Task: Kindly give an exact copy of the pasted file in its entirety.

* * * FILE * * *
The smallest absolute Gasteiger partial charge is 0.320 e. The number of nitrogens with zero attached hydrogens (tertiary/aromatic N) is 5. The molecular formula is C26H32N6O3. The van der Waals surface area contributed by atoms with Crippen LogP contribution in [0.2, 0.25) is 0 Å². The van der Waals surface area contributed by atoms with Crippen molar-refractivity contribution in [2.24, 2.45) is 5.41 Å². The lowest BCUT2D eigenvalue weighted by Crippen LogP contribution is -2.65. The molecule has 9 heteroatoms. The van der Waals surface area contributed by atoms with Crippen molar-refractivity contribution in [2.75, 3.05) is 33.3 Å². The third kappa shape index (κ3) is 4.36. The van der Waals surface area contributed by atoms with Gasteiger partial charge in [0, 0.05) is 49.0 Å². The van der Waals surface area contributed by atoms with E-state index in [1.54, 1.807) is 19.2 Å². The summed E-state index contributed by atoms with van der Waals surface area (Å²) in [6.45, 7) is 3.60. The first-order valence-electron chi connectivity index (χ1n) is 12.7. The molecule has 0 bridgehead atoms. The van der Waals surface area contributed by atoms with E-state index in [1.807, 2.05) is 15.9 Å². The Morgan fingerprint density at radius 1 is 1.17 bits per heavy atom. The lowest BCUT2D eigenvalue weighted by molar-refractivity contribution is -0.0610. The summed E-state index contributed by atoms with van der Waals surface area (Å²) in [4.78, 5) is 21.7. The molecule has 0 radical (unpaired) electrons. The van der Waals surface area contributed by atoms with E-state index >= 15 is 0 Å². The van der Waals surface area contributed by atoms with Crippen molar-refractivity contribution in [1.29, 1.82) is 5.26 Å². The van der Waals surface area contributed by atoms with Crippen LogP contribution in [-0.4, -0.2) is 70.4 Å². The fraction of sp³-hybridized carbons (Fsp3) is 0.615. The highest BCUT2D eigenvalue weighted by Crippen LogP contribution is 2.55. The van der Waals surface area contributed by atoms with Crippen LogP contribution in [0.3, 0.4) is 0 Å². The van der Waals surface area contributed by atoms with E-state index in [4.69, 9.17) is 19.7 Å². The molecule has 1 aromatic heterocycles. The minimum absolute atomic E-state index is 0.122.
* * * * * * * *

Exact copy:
The smallest absolute Gasteiger partial charge is 0.320 e. The number of nitrogens with zero attached hydrogens (tertiary/aromatic N) is 5. The molecular formula is C26H32N6O3. The van der Waals surface area contributed by atoms with Crippen LogP contribution in [0.2, 0.25) is 0 Å². The van der Waals surface area contributed by atoms with Crippen molar-refractivity contribution in [2.24, 2.45) is 5.41 Å². The lowest BCUT2D eigenvalue weighted by Crippen LogP contribution is -2.65. The molecule has 9 heteroatoms. The van der Waals surface area contributed by atoms with Crippen molar-refractivity contribution in [2.75, 3.05) is 33.3 Å². The third kappa shape index (κ3) is 4.36. The van der Waals surface area contributed by atoms with Gasteiger partial charge in [0, 0.05) is 49.0 Å². The van der Waals surface area contributed by atoms with E-state index in [1.54, 1.807) is 19.2 Å². The summed E-state index contributed by atoms with van der Waals surface area (Å²) in [6.45, 7) is 3.60. The first-order valence-electron chi connectivity index (χ1n) is 12.7. The molecule has 0 bridgehead atoms. The van der Waals surface area contributed by atoms with E-state index in [1.807, 2.05) is 15.9 Å². The Morgan fingerprint density at radius 1 is 1.17 bits per heavy atom. The lowest BCUT2D eigenvalue weighted by molar-refractivity contribution is -0.0610. The summed E-state index contributed by atoms with van der Waals surface area (Å²) in [4.78, 5) is 21.7. The molecule has 0 radical (unpaired) electrons. The van der Waals surface area contributed by atoms with E-state index >= 15 is 0 Å². The van der Waals surface area contributed by atoms with Crippen molar-refractivity contribution in [1.29, 1.82) is 5.26 Å². The van der Waals surface area contributed by atoms with Crippen LogP contribution in [-0.4, -0.2) is 70.4 Å². The fraction of sp³-hybridized carbons (Fsp3) is 0.615. The highest BCUT2D eigenvalue weighted by Crippen LogP contribution is 2.55. The van der Waals surface area contributed by atoms with Crippen LogP contribution in [0.3, 0.4) is 0 Å². The van der Waals surface area contributed by atoms with E-state index in [4.69, 9.17) is 19.7 Å². The molecule has 1 aromatic heterocycles. The minimum absolute atomic E-state index is 0.122.